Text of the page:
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I have a dataframe that looks like this:

       person n start end
1         sam 6     0   6
2        greg 5     6  11
3     teacher 4    11  15
4         sam 4    15  19
5        greg 5    19  24
6       sally 5    24  29
7        greg 4    29  33
8         sam 3    33  36
9       sally 5    36  41
10 researcher 6    41  47
11       greg 6    47  53

Where start and end are times or durations (sam spoke from 0 to 6; greg from 6 to 11 etc.). n is how long (in this case # of words) the person spoke. I want to plot this as a time line in base R (I eventually may ask a similar question using ggplot2 but this answer is specific to base R [when I say base I mean the packages that come with a standard install]).

The y axis will be by person and the x axis will be time. Hopefully the final product looks something like this for the data above:


I would like to use base R to make this. I'm not sure how to approach this. My thoughts are to use a dot plot and plot a dotplot but leave out the dots. Then go over this with square end segments. I'm not sure about how this will work since the segments need numeric x and y points to make the segments and the y axis is categorical. Another thought is to convert the factors to numeric (assign each factor a number) and plot as a blank scatterplot and then go over with square end line segments. This could be a powerful tool in my field looking at speech patterns.

I thank you in advance for your help.

PS the argument for square ended line segments is segments(... , lend=2) to save time looking this information up for those not familiar with all the segment arguments.

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3 Answers 3

up vote 7 down vote accepted

While the y-axis is categorical all you need to do is assign numbers to the categories (1:5) and track them. Using the default as.numeric() of the factor will usually number them alphabetically but you should check anyway. Make your plot with the xaxt = 'n' argument. Then use the axis() command to put in a y-axis.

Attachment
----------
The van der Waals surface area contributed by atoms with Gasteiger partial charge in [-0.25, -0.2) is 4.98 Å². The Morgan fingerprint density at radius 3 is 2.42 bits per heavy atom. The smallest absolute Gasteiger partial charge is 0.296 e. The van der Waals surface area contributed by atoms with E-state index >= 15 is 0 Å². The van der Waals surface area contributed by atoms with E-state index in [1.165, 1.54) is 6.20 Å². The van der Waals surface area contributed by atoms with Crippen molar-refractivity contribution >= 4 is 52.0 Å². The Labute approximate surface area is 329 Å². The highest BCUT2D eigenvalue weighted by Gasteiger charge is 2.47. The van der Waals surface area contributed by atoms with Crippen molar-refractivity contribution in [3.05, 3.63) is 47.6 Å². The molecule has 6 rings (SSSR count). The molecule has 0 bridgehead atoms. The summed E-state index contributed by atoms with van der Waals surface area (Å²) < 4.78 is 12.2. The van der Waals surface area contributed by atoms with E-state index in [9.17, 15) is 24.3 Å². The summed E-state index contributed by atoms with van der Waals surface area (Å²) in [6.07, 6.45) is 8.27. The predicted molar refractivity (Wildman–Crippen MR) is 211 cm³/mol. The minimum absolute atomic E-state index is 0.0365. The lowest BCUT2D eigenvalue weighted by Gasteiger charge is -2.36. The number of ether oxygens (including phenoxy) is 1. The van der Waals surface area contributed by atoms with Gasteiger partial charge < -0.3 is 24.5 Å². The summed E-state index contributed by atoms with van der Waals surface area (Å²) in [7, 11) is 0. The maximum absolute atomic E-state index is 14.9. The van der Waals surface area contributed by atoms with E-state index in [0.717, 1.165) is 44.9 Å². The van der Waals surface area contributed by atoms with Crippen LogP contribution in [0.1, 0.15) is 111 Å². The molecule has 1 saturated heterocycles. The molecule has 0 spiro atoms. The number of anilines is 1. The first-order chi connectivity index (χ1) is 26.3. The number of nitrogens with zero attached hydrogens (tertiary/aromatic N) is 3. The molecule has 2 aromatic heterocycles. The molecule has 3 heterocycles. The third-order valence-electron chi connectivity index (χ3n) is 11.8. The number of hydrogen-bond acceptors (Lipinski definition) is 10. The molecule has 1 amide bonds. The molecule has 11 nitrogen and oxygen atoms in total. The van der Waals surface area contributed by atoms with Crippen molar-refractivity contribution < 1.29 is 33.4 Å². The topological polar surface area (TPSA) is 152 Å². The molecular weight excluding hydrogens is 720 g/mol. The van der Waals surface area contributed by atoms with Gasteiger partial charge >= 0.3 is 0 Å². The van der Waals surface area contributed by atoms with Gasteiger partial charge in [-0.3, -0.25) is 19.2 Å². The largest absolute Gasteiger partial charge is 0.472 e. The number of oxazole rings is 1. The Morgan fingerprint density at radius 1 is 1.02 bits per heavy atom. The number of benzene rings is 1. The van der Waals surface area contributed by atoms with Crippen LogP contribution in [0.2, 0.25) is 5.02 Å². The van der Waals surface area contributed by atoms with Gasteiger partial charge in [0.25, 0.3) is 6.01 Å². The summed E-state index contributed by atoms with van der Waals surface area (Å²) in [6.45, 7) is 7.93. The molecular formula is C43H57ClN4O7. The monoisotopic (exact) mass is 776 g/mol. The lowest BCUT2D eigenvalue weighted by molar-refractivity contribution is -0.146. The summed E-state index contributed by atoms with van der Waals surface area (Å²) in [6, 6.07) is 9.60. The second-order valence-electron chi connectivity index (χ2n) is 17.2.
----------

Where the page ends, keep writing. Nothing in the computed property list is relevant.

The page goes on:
axis(2, 1:5, myLabels)

Keep in mind that whenever you're plotting the only way to place things is with a number. Categorical x or y values are always just the numbers 1:nCategories with category name labels in place of the numbers on the axis.

Something like the following gets you close enough (assuming your data.frame object is called datf)...

datf$pNum <- as.numeric(datf$person)
plot(datf$pNum, xlim = c(0, 53), type = 'n', yaxt = 'n', xlab ='Duration (words)', ylab = 'person', main = 'Speech Duration')
axis(2, 1:5, sort(unique(datf$person)), las = 2, cex.axis = 0.75)
with(datf, segments(start, pNum, end, pNum, lwd = 3, lend=2))
share|improve this answer
very nice. That does pretty near what I asked for (within the base parameter) and I can take it from here. Very nice work. – Tyler Rinker Mar 25 '12 at 19:05
I hope you don't mind, but I slipped the piece of code , lend=2 into your segments use. – Tyler Rinker Mar 25 '12 at 19:07
no prob... :).- – John Mar 25 '12 at 21:07
Care to add image of the result? – Roman Luštrik Apr 30 '12 at 18:46

You say you want a base R solution, but you don't say why. Since this is one line of code in ggplot, I show this anyway.

ggplot(dat, aes(colour=person)) + 
    geom_segment(aes(x=start, xend=end, y=person, yend=person), size=3) +

enter image description here

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it sounds like he's avoided all other outside dependencies for a package he's developing, and is trying to keep it that way:…. – Chase Mar 25 '12 at 18:31